Employee engagement, organisational performance and individual well-being: exploring the evidence, developing the theory

Catherine Truss*, Amanda Shantz, Emma Soane, Kerstin Alfes, Rick Delbridge

*Corresponding author for this work

Research output: Contribution to journalArticlepeer-review

181 Citations (Scopus)


The development of mainstream human resource management (HRM) theory has long been concerned with how people management can enhance performance outcomes. It is only very recently that interest has been shown in the parallel stream of research on the link between employee engagement and performance, bringing the two together to suggest that engagement may constitute the mechanism through which HRM practices impact individual and organisational performance. However, engagement has emerged as a contested construct, whose meaning is susceptible to 'fixing, shrinking, stretching and bending'. It has furthermore not yet been scrutinised from a critical HRM perspective, nor have the societal and contextual implications of engagement within the domain of HRM been considered. We review the contribution of the seven articles in this special issue to the advancement of theory and evidence on employee engagement, and highlight areas where further research is needed to answer important questions in the emergent field that links HRM and engagement.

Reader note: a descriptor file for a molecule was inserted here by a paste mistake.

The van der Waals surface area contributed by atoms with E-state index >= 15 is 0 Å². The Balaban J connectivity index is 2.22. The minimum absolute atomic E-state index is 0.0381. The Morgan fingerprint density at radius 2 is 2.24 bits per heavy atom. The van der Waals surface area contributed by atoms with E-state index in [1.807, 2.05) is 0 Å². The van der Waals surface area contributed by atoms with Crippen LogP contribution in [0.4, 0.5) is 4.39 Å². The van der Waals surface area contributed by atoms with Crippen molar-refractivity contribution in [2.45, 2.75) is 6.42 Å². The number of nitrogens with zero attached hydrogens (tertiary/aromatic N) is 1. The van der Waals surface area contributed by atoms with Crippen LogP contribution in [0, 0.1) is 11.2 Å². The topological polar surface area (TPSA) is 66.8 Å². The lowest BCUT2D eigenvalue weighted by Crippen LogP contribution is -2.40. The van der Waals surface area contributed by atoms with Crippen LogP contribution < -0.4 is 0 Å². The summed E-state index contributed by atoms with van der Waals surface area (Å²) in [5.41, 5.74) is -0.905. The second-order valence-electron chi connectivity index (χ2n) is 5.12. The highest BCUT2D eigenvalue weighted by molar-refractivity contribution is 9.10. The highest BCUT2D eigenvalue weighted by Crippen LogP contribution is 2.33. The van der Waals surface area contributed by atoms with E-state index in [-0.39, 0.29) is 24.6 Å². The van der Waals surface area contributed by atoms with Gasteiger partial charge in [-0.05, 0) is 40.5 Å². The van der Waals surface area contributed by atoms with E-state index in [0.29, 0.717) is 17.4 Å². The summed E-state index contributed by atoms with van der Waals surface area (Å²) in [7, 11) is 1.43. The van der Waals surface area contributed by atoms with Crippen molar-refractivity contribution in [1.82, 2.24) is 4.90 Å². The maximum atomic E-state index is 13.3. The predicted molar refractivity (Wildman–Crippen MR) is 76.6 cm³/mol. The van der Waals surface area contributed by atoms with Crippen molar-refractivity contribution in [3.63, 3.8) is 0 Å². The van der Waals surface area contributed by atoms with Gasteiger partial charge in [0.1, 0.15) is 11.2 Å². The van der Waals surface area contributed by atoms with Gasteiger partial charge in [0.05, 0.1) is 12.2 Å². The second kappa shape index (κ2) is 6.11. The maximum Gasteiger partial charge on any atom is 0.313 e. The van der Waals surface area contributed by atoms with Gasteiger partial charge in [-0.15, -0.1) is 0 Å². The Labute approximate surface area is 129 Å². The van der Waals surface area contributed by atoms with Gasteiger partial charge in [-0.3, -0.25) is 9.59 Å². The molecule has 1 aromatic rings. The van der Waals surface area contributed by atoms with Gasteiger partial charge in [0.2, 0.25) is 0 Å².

Original languageEnglish
Pages (from-to)2657-2669
Number of pages13
JournalInternational Journal of Human Resource Management
Issue number14
Early online date24 May 2013
Publication statusPublished - 1 Jul 2013
Externally publishedYes

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